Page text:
But in the predawn hours Monday, a fire ignited in the home McClendon shared with his son, Anthony McClendon; his son's girlfriend, Rishya Jenkins; and his two grandchildren, 4-year-old Cyncere and 2-year-old Jayden McClendon. Anthony McClendon was at work at the time.
The four others were apparently trapped on the second floor by flames, officials said. Chuck McClendon, Jenkins, and the children were rushed to hospitals, but all lost their lives.
Anthony McClendon, 25, the children's father, returned from work shortly before 5 a.m. to find the building engulfed in flames and tried in vain to get into the house. Relatives at the scene said that the flames beat him back and that he was so distraught he had to be briefly hospitalized.
The fire is still under investigation, and Fire Commissioner Lloyd Ayers said there was no sign of working smoke detectors in the house. Officials believe the fire may have started downstairs. The first calls came in just before 5 a.m., and the blaze was declared under control in about a half-hour, officials said.
"They did not get an early warning," he said. "It's just a terrible morning."
Fire officials urged anyone who needs a smoke detector to call 311 or go to www.freedomfromfire.com. The Fire Department will send someone out to install detectors in any homes that need them, Executive Chief Richard Davison said.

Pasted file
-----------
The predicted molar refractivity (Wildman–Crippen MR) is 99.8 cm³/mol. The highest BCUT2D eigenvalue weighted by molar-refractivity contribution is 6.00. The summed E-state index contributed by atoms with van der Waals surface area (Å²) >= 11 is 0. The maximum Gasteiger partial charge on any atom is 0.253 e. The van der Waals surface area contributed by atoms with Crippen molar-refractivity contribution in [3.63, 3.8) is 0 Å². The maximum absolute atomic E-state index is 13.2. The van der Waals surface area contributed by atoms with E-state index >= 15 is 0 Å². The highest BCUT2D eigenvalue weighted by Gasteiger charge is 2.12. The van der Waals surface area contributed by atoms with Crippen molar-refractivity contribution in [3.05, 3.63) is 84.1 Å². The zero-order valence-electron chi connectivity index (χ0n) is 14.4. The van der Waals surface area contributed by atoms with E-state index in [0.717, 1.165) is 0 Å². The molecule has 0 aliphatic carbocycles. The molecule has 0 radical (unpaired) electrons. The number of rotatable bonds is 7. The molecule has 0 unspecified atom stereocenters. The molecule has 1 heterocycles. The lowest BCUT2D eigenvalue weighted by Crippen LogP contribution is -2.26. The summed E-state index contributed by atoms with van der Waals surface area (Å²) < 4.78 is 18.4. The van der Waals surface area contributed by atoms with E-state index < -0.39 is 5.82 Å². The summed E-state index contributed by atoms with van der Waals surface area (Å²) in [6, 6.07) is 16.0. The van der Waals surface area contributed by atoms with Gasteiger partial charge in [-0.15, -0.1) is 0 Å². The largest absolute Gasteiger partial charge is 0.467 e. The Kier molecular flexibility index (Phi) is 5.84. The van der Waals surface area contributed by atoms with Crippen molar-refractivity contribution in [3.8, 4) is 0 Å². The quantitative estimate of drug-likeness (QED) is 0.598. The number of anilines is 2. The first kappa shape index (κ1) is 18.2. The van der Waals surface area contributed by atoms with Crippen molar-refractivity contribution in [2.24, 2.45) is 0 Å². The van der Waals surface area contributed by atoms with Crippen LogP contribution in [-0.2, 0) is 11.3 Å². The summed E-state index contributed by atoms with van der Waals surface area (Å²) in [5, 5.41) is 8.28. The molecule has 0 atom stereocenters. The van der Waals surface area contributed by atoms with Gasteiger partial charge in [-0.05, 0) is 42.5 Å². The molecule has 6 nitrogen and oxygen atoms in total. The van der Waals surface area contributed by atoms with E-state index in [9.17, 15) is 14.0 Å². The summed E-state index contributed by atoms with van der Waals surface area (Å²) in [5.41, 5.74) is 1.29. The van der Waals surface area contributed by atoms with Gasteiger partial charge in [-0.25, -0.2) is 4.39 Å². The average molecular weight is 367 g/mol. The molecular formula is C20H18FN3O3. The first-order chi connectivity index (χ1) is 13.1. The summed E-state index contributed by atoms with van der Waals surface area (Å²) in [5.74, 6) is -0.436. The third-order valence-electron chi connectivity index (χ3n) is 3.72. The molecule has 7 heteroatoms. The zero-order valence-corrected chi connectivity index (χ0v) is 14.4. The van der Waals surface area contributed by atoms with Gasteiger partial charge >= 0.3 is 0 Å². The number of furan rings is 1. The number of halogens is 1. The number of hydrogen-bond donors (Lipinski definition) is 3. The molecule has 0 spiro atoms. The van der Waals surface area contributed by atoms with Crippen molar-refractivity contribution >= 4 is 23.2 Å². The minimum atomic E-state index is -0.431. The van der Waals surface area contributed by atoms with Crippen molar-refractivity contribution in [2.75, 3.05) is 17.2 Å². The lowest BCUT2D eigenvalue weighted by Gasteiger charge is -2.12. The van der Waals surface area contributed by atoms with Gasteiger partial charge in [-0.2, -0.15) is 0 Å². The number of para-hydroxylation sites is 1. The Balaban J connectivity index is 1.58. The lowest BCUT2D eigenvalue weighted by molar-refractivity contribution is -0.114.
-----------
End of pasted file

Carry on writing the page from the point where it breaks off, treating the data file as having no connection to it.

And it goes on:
"They can't put a fire out, but they do save lives," he said. "We want to see them in every room, if possible."
Fourteen deaths have been blamed on fires this year, Davison said. That does not include two firefighters who were killed last week battling a Kensington warehouse blaze. At this time last year, the number was 16.
Two of this year's deaths happened 24 hours before the Monday blaze. On Sunday, a 4-year-old girl and her 79-year-old great-grandmother were killed in a fire on Firth Street in North Philadelphia. Davison said that there may have been smoke detectors in that house but that the fire was still under investigation.
Chancellor Street still smelled of smoke by midmorning Monday, and neighbors gathered to look at the charred, two-story brick house. All the windows were blown out, and a pile of debris and rubble had collected on the sidewalk. Residents said Jayden and Cyncere were typical children who rode bikes together and played with the other children on the street.
"Anthony is such a sweetheart. Every time you see him, he's always got a smile for you," said Tai Bailey, 38. "They were all that he had, that was his family. This is something the whole community feels."
Nicole Ellis, 42, said McClendon was her godfather, a friend of her parents' whom she grew up with.
"He taught me how to carve a turkey," she said with a smile. "Every function I had, he was there. Every time he had something, I was there."
Debra Forrest, 47, a niece who lives a few blocks away, broke into tears upon reaching the scene early Monday.
"I'm still crying on the inside. I'll never stop crying," she said.
Contact Allison Steele at 215-854-2641 or firstname.lastname@example.org.
Inquirer staff writer Peter Mucha contributed to this article.